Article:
What is Unified Modeling Language (UML)?
Unified Modeling Language (UML) is a standard notation for modeling real-world objects as a first step in designing an object-oriented system. Its notation is derived from and unifies the notations of three object-oriented design and analysis methodologies:
- Grady Booch's methodology for describing a set of objects and their relationships.
- James Rumbaugh's object-modeling technique for modeling and designing software.
- Ivar Jacobson's object-oriented software engineering and its use case modeling.
In 1994, Booch, Rumbaugh and Jacobson joined forces under the sponsorship of Rational Software, where they launched the original UML project. Soon, they were joined by others, and together, they integrated the three core methodologies, while also incorporating ideas from other sources.
In 1997, Object Management Group (OMG) adopted the UML standard and published version 1.1 in December of that year. OMG is also home to other notable standards, including Business Process Management Plus, Common Object Request Broker Architecture, MetaObject Facility and Information Exchange Framework.
In 2005, UML was accepted by the International Organization for Standardization as an official ISO standard, and it is now widely embraced by the technology community. The most recent release of the UML standard is version 2.5.1, which OMG published in December 2017.
Unified Modeling Language diagrams
The UML standard provides a methodology for creating diagrams that communicate the various aspects of a system's design. Project teams can use UML to share and discuss concepts, collaborate on the modeling process and design the final software.
The UML standard defines 14 types of diagrams, categorized as either structural or behavioral. The behavioral diagrams include a subset of diagrams referred to as the interaction diagrams. Figure 1 shows how the UML specification categorizes these diagrams into their respective groups.
Structural diagrams represent the static structure of a system's entities. The diagrams are not concerned with time or dynamic behavior, but rather with the underlying entity structure and the relationships between those entities. The UML standard defines the following seven types of structural diagrams:
- Class. Diagram of the system's structure as determined by its classes, their attributes and methods, and the relationships between classes.
- Component. Diagram of the system's components, such as libraries and executables, and the relationships between those components.
- Object. Diagram of the system's class structure at a given point in time, thereby providing a snapshot of the class instances, their data structures and the relationships between those instances.
- Profile. Diagram of the how the system is extended through profiles, which include custom stereotypes, tagged values and constraints.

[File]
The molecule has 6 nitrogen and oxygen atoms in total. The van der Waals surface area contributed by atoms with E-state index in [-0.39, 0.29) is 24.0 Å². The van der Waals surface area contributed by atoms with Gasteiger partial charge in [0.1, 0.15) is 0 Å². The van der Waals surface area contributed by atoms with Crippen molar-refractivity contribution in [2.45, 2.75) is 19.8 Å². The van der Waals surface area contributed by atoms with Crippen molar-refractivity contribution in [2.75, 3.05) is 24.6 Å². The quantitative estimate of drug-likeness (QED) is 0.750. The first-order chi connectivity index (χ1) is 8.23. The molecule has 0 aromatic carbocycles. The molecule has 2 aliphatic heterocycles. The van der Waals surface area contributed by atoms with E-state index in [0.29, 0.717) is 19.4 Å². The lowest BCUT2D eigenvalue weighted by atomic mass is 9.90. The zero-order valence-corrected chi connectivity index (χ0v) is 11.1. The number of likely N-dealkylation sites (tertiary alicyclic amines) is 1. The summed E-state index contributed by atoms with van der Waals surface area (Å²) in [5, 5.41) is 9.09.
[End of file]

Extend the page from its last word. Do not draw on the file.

- Composite structure. Diagram of the internal structure of a class, its parts and connectors, and its interaction points, both within the class and with other classes.
- Deployment. Diagram of the distribution of a system's software artifacts across the physical hardware on which the artifacts will be deployed.
- Package. Diagram of the system's packages -- groupings of UML elements -- and the dependencies between them.
Behavioral diagrams are more concerned with the system's dynamic behavior. They take into account how entities change over time and interact with each other when carrying out an action. The UML standard defines three core behavioral diagrams:
- Activity. Activity diagrams outline the system's operational workflow, rendered in a flow chart that shows the activity carried out by the system's components.
- Use case. Use case diagrams address the system's functionality and how actors interact with the system, based on specific use cases.
- State machine. State machine diagrams cover an element's state during its lifetime as it participates in an activity, thus providing a dynamic model of its behavior.
The UML standard also defines a group of interaction diagrams that are a subset of the behavioral diagrams. The interaction subset includes the following four diagrams:
- Sequence. Diagram of the sequence of interactions between the objects participating in an activity in order to provide a mapping of their communication and message flow.
- Communication. Diagram of the collaboration between objects participating in an activity, similar to a sequence diagram, but focused more on the interactions themselves than on their sequence.
- Interaction overview. Diagram of the control flow of interactions between system entities, thereby providing a high-level view of complex interactions.
- Timing. Diagram of the sequence and timing of events within a given time frame, based on object behavior and interaction.
The UML standard does not specify how these diagrams should be created. It is concerned only with providing a universal syntax and structure for modeling system and business processes. As a result, there is no one acceptable approach to creating the diagrams, and a variety of approaches are being used. Team members might sketch them out on paper, draw them on whiteboards, create them in a draw program such as Microsoft Visio or use an online diagramming tool such as Gliffy.
Check out this intro to the five SOLID principles of object-oriented design, and read this overview of top software architecture visualization tools.